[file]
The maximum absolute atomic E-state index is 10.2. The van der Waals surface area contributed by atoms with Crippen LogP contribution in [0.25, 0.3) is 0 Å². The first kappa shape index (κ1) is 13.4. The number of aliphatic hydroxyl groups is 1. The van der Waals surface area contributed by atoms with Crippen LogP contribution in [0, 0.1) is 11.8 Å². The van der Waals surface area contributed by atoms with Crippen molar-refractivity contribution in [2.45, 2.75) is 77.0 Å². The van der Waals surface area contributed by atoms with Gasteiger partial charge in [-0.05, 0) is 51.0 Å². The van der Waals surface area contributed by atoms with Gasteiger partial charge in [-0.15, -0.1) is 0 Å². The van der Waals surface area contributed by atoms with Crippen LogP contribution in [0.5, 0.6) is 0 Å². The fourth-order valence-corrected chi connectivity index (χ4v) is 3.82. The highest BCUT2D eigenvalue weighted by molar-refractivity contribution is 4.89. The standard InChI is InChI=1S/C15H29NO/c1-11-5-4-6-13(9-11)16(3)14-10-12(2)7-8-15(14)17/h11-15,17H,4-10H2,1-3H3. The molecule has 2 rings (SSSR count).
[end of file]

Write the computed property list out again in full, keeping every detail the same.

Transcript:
The maximum absolute atomic E-state index is 10.2. The van der Waals surface area contributed by atoms with Crippen LogP contribution in [0.25, 0.3) is 0 Å². The first kappa shape index (κ1) is 13.4. The number of aliphatic hydroxyl groups is 1. The van der Waals surface area contributed by atoms with Crippen LogP contribution in [0, 0.1) is 11.8 Å². The van der Waals surface area contributed by atoms with Crippen molar-refractivity contribution in [2.45, 2.75) is 77.0 Å². The van der Waals surface area contributed by atoms with Gasteiger partial charge in [-0.05, 0) is 51.0 Å². The van der Waals surface area contributed by atoms with Gasteiger partial charge in [-0.15, -0.1) is 0 Å². The van der Waals surface area contributed by atoms with Crippen LogP contribution in [0.5, 0.6) is 0 Å². The fourth-order valence-corrected chi connectivity index (χ4v) is 3.82. The highest BCUT2D eigenvalue weighted by molar-refractivity contribution is 4.89. The standard InChI is InChI=1S/C15H29NO/c1-11-5-4-6-13(9-11)16(3)14-10-12(2)7-8-15(14)17/h11-15,17H,4-10H2,1-3H3. The molecule has 2 rings (SSSR count).